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NDR 2021: Muslim staff in public healthcare sector, including nurses, can wear tudung at work from Nov 1

SINGAPORE — From Nov 1, Muslim staff working in the public healthcare sector including nurses will be allowed to wear a tudung, or headscarf, at work if they choose to do so, Prime Minister Lee Hsien Loong said on Sunday (Aug 29) during his National Day Rally.

NDR 2021: Muslim staff in public healthcare sector, including nurses, can wear tudung at work from Nov 1

The ban on the wearing of the tudung in certain uniformed services had long been a contentious issue among the Muslim community, with the Government often reiterating that any changes to the status quo would have to be done gradually.

  • From Nov 1, some 7,000 female Muslim uniformed workers across the public healthcare sector will be allowed to wear a tudung at work, if they choose to do so
  • The Ministry of Manpower said private sector healthcare employers are “encouraged to take reference” from the public healthcare sector, but it will not be compulsory 
  • Prime Minister Lee Hsien Loong said he understands the desire for more Muslim women to wear the tudung
  • However, the wearing of the tudung will not be allowed for students and other uniformed services such as SAF or the police for “crucial reasons”

 

SINGAPORE —  From Nov 1, Muslim staff working in the public healthcare sector including nurses will be allowed to wear a tudung, or headscarf, at work if they choose to do so, Prime Minister Lee Hsien Loong said on Sunday (Aug 29) during his National Day Rally.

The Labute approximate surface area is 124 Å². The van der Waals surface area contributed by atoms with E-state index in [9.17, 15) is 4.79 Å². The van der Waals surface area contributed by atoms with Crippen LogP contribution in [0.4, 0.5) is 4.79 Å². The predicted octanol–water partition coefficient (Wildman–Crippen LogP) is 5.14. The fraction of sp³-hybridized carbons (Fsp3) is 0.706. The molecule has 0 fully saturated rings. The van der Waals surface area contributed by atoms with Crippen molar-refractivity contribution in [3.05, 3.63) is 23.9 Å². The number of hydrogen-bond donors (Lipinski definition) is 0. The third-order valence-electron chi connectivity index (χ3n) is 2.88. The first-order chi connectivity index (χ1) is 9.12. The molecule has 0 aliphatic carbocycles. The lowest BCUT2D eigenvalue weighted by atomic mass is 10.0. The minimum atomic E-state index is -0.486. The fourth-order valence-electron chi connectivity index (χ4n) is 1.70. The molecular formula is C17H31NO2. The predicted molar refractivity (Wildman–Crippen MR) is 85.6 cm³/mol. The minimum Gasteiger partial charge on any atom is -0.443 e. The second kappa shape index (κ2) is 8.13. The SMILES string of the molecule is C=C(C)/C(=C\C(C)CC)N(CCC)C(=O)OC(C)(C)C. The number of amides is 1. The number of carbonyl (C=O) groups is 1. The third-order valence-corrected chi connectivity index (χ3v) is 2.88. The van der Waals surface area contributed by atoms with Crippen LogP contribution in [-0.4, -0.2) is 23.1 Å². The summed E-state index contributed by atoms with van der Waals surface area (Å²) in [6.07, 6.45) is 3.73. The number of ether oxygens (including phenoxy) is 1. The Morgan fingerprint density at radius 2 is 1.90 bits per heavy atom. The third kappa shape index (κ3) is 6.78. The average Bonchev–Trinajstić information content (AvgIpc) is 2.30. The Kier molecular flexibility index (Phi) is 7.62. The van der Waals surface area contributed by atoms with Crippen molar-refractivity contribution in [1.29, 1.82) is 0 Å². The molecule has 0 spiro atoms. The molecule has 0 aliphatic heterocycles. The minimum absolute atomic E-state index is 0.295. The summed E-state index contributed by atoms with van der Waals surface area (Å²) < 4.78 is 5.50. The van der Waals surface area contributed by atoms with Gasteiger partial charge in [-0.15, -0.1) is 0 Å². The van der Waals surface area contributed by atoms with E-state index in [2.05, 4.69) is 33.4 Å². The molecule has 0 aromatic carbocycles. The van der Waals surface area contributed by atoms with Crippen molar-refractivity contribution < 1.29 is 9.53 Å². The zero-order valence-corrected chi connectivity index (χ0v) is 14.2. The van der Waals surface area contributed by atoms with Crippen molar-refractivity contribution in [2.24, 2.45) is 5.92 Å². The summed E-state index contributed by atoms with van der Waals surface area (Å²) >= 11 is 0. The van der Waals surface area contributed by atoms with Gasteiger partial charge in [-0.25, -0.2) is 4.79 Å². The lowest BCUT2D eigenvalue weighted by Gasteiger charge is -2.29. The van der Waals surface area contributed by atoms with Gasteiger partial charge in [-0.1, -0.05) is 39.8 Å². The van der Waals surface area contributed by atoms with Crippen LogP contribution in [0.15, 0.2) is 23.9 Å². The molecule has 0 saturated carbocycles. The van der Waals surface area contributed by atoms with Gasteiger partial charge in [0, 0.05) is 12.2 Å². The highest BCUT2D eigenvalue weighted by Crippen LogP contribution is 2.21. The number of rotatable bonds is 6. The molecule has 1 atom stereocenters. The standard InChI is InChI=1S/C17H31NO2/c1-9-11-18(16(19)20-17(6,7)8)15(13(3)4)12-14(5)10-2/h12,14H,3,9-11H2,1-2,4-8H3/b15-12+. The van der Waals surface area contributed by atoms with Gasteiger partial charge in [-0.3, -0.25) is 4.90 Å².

For now, the tudung will not be allowed for students and other uniformed services, including the Singapore Armed Forces and the Singapore Police Force.

In announcing that public healthcare nurses would soon be allowed to wear the tudung at work, Mr Lee said that before making this decision, the Government had some concerns.

“Patients in hospitals are often anxious and sometimes very ill. So it is important that they see all nurses as the same,” he said.

“On their part, nurses must feel equally comfortable caring for all patients, regardless of race or religion.

“We don’t want a visible distinction in the nurses’ attire to make this harder to achieve.”

The ban on the wearing of the tudung in certain uniformed services had long been a contentious issue among the Muslim community, with the Government often reiterating that any changes to the status quo would have to be done gradually.

On Sunday, Mr Lee said that the Government has been observing the situation in Singapore and that “by and large”, interactions between different races remain comfortable. 

He added that not only have non-Muslims become more used to seeing Muslim women wearing headscarves, but Muslim women wearing the tudung are themselves generally “at ease” interacting socially with non-Muslim men and women in most settings.

“Specifically in hospitals, some of the non-uniformed staff do wear the tudung, and we saw that their relationship with patients and colleagues was all right.” 

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‘BRING COMMUNITIES TOGETHER, NOT DIVIDE’ 

Mr Lee said that Singapore’s policies on race and religion need to be kept up to date as “each new generation has its own perspective on racial issues”.

“Therefore, from time to time, we must adjust our policies on race and religion.” 

The wearing of a tudung is “not just a matter for Muslims”, but a national issue, he added.

“The Government fully understands the desire of more Muslim women to wear the tudung.”